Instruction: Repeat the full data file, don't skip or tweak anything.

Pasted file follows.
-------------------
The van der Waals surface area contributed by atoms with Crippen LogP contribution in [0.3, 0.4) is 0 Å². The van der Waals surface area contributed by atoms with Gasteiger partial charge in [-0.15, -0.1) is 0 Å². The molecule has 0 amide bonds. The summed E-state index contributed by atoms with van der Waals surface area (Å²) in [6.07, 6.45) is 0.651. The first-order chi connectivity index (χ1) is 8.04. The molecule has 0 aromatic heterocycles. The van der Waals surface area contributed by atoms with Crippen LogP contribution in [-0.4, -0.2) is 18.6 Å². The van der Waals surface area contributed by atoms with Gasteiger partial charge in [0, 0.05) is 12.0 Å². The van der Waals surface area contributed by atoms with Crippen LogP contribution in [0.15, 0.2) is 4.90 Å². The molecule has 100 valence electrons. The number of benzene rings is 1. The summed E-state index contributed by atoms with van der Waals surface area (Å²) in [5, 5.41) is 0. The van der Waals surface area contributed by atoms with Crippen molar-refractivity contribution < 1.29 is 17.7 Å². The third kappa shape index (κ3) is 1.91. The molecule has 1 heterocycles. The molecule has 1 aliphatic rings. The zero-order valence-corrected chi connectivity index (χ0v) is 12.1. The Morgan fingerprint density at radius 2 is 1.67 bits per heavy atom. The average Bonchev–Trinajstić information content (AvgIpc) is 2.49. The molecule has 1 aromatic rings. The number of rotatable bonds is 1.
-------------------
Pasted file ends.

The van der Waals surface area contributed by atoms with Crippen LogP contribution in [0.3, 0.4) is 0 Å². The van der Waals surface area contributed by atoms with Gasteiger partial charge in [-0.15, -0.1) is 0 Å². The molecule has 0 amide bonds. The summed E-state index contributed by atoms with van der Waals surface area (Å²) in [6.07, 6.45) is 0.651. The first-order chi connectivity index (χ1) is 8.04. The molecule has 0 aromatic heterocycles. The van der Waals surface area contributed by atoms with Crippen LogP contribution in [-0.4, -0.2) is 18.6 Å². The van der Waals surface area contributed by atoms with Gasteiger partial charge in [0, 0.05) is 12.0 Å². The van der Waals surface area contributed by atoms with Crippen LogP contribution in [0.15, 0.2) is 4.90 Å². The molecule has 100 valence electrons. The number of benzene rings is 1. The summed E-state index contributed by atoms with van der Waals surface area (Å²) in [5, 5.41) is 0. The van der Waals surface area contributed by atoms with Crippen molar-refractivity contribution < 1.29 is 17.7 Å². The third kappa shape index (κ3) is 1.91. The molecule has 1 heterocycles. The molecule has 1 aliphatic rings. The zero-order valence-corrected chi connectivity index (χ0v) is 12.1. The Morgan fingerprint density at radius 2 is 1.67 bits per heavy atom. The average Bonchev–Trinajstić information content (AvgIpc) is 2.49. The molecule has 1 aromatic rings. The number of rotatable bonds is 1.